How Rust Implements Tagged Unions (Part 2)
How Rust Implements Tagged Unions (Part 2)
In this second and final part, we take a deeper look at how Rust implements tagged unions and how it compares with tagged unions in C.
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The movw x86 Instruction,
What does movw mean? And what about -32(%rbp)?
It turns out x86 assembly language isn’t that hard to follow, once you learn the basic syntax. For a quick introduction, see my article from 2016: Learning to Read x86 Assembly Language. Intel, the company that built the microprocessor inside my Mac, defines the mov instruction to mean “move” (Note: the instructions I show here that rustc —emit asm generates aren’t written using Intel x86 syntax, but with GAS x86 syntax instead).
Here’s a diagram showing what the first movw instruction moves:
It turns out that movw stands for “move a word.” A word is defined as 16 bits or 2 bytes. There are a few different variations on move, movb, movw, movl, movq, which move 1 byte, 2 bytes, 4 bytes, or 8 bytes respectively.
Next, the $ notation indicates a literal value – in this case, zero: $0. Now we can see the first instruction above is moving 2 bytes containing the value zero. Similarly, the second instruction is moving 2 bytes containing the value 1234:
The rbp Register
But where are these movw instructions moving these values to? To understand that, we need to understand the odd -32(%rbp) syntax on the right side of the instructions. The % sign indicates a register inside my Mac’s microprocessor, in this case, the “base pointer” register. So “bp” means “base pointer.” And the “r” prefix in “rbp” means the move instruction is using all 8 bytes (64 bits) of this register’s value.
The -32(%rbp) notation calculates a memory address for the instruction using the contents of the %rbp register – in this case, the address of where to move the data to. The expression -32(%rbp) in English means: “Take the 64-bit memory address value from the base pointer register, and subtract 32 from it.”
Compiled Rust programs – all programs really – that run on the x86 platform store values for local variables on the stack, using the base pointer register in this fashion. The base pointer, as its name indicates, stores the base address of my program’s current stack frame. Each local variable in my code, for example, a_number, is saved somewhere on the stack. If you’re not familiar with the concept of a stack, think of it as a convenient place for quickly saving and retrieving values while your program is running.
How Rust Saves an Integer Enum Variant
Taking a step back for a moment, here’s what we’ve learned so far. When I save an enum value containing an integer, Rust saves two values, 0 and 1234:
What does the 0 mean? Rust records a zero to indicate that a_number uses the NumOrStr::Num variant. In other words, a_number is a tagged union, and the zero value is the tag. We know the tag occupies 2 bytes because of the movw instruction above. The integer value itself, 1234, also takes 2 bytes because I declared it using Num(i16), and we saw Rust used a movw to save that also.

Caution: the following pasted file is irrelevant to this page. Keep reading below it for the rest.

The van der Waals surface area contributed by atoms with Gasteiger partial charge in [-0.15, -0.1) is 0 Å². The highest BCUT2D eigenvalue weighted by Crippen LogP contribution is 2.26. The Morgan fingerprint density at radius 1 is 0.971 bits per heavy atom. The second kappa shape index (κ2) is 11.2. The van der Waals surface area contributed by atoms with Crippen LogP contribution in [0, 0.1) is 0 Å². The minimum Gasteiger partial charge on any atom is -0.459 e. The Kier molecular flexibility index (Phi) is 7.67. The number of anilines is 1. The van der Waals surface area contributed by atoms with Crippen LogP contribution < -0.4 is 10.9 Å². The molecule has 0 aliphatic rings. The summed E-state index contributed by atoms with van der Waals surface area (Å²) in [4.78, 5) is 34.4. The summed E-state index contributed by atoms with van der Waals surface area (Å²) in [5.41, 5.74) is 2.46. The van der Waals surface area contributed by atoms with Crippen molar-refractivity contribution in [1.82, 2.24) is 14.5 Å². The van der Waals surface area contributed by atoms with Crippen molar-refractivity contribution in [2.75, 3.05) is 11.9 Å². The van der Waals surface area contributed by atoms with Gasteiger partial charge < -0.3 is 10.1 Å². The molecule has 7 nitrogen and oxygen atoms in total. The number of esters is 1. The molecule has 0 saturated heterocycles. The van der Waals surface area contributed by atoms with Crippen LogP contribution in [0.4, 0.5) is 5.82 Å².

How Rust Saves a String Enum Variant
But what about the other variant, the string? When I save a string in NumOrStr, what does Rust do? To find out, I’ll replace my main function from above with this line of code:
Then I’ll compile it again using the —emit asm option. Now I find this assembly language code in the union.s file:
Unfortunately, this code snippet is much more complex: It first calls String::from passing a string literal, and then saves the string into the enum via a method called drop_in_place. This is much harder to understand.
Rather than trying to figure this out, I decided to debug my Rust sample program using LLDB, and inspect the memory a_string occupies. I found that Rust used 26 bytes to represent the string variant, starting with a 16-bit word containing 1:
This is again the tag; in this case, 1 means a_string uses the NumOrStr::Str variant. Following this, I found a pointer to the string itself:
Pointers on a 64-bit microprocessor occupy 8 bytes and contain the memory address of something, in this case, my string, “This is a test.” After the pointer, I found two 64-bit values, each containing 15:
These are two attributes of the string: its capacity and length. By inspecting my process’s memory, I’ve started to learn a bit about how Rust manages memory for strings.
But what’s important for me today is the first word, the value 1. Again, we see the same pattern. Rust saves an integer value, the tag, indicating which variant this instance of the enum uses. Then Rust saves the enum variant’s payload in the memory that follows:
Tagged Unions in Rust and C
Let’s review by declaring a tagged union in C and Rust:
On the left using C, I have to include the tag explicitly in a surrounding struct. Rust handles this for me automatically, saving the tag value inside the enum alongside the enum’s value. The code looks very different, but as we saw above the implementations are identical.
Using a tagged union looks somewhat similar in C and Rust:
But there are very important differences here! Using C, I need to remember to check the tag and to use the proper variant inside the union. The Rust compiler, on the other hand, checks the tag for me automatically and won’t allow me to access the wrong variant. The code inside of
if let will never be executed unless the internal tag value matches the
Under the hood, the two languages implement tagged unions the same way. But writing code in C and Rust is very different. C encourages me to write dangerous, crashing code, while Rust prevents me from writing dangerous code in the first place.
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